Wine List Once-Over: Vij’s

Does the gold standard of South Asian cuisine have a wine list to match?

October 10, 2018

By Neal McLennan / Photo: Wales McLelland

The Theme: In Vij’s former locale, the list was known for being amazingly compact and seriously affordable. It’s much larger now with, not surprisingly, an emphasis on wines that go with spice-driven cooking. Wines are grouped by style—Light, Refreshing Red—as opposed to country.

The First Impression: There’s a lot to choose from now, but very few usual suspects. Instead there’s a lot of cult producers (Washington’s Gramercy Cellars, the Mosel’s Max Ferd Richter) and some wines in depth—like the hallowed Krug Champagne.

The Steal: This is easy. The Les Halos de Jupiter White Chateauneuf-du-Pape is $72 on the list and about $71 at retail. That’s a $1 mark-up on a bottle that’s a revelation of the texture and body that a white wine can possess. Their price of Moet Imperial ($110) is $15 lower than both Hook Seabar and Homer St. And Vij’s long history with JoieFarm means they keep it real on the Noble Blend—$50 for a $24 bottle of wine. And wait, the Krug. The Grand Cuvée is $273 at the BCLDB and only $300 here. And the Cote Rotie from Jamet is only $200 for $153 bottle. Other than that though.

The Not-So-Much: There’s nothing remotely egregious (i.e. over 3x) but there are a few head-scratchers. Culmina’s amazing Unicus Gruner is a perfectly suited for Vij’s cuisine, but not so much a $68 for a $27 bottle of wine but that’s still only 2.5 times, which is the standard at most spots. The oddball white from Slovenia’s Stina should be a wine you have to entice people to buy, but the 2.8x markup ($20 to $56) isn’t super enticing. But seriously if that’s all you can find, you’re doing just fine.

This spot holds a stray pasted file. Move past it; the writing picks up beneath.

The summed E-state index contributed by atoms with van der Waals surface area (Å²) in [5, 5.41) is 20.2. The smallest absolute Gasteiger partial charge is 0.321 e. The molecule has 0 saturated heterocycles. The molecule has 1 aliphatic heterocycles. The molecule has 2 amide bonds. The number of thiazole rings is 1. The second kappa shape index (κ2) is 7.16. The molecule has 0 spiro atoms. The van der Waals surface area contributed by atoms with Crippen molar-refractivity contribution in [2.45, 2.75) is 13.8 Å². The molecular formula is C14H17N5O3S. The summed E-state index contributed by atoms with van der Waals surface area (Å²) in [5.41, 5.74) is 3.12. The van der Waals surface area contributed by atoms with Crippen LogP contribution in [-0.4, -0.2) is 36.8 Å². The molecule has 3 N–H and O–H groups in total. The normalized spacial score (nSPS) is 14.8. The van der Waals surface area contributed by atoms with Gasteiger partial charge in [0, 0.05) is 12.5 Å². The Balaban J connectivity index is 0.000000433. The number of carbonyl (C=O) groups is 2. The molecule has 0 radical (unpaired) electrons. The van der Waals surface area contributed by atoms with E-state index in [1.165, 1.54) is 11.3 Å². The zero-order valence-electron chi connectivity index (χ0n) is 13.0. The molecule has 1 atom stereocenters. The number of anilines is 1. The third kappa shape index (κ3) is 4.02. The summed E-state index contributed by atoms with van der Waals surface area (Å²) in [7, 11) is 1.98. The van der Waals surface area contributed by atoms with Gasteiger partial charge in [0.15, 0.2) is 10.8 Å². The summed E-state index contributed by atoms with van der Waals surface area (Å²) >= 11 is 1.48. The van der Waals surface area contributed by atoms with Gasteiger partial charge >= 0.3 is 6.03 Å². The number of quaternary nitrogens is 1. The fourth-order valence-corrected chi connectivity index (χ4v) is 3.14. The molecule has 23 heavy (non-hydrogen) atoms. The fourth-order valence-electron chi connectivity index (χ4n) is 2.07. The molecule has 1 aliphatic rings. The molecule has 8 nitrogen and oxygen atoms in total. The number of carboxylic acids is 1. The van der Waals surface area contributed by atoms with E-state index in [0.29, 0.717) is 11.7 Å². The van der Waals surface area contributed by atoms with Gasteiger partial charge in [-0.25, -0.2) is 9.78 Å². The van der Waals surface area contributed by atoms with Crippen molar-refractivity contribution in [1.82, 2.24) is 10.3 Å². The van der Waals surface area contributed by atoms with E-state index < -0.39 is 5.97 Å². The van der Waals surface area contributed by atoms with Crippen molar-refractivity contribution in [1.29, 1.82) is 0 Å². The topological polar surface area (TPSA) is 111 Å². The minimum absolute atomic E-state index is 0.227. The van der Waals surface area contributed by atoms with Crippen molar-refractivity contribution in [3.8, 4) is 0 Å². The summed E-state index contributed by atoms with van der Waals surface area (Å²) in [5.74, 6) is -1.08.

Cool-Factor Bottle: The above mentioned Halos de Jupiter is a real hidden gem, and the Montepulciano from Tiberio (who are like Hansel right now in town) is likewise solidly on point.

The Head-Scratcher: Who wants the Pinot Gris from Oregon’s Elk Cove at $80? And you already have one Zinfandel from the interesting Birichino—do you really need another from supermarket stalwart Clos du Val? I admittedly haven’t tried this wine in ages, but the label has me reaching for my Kroger’s Card. Also, not a single bottle of Bordeaux, which is odd.

The Grade: A+. I had forgotten how good this list is—an amazing nexus of value and choice. If you want age you have a mini-vertical of Krug and the selection of light and aromatic wines is great. I suppose a diehard natural wine nerd might want a bit more, but, oh well.


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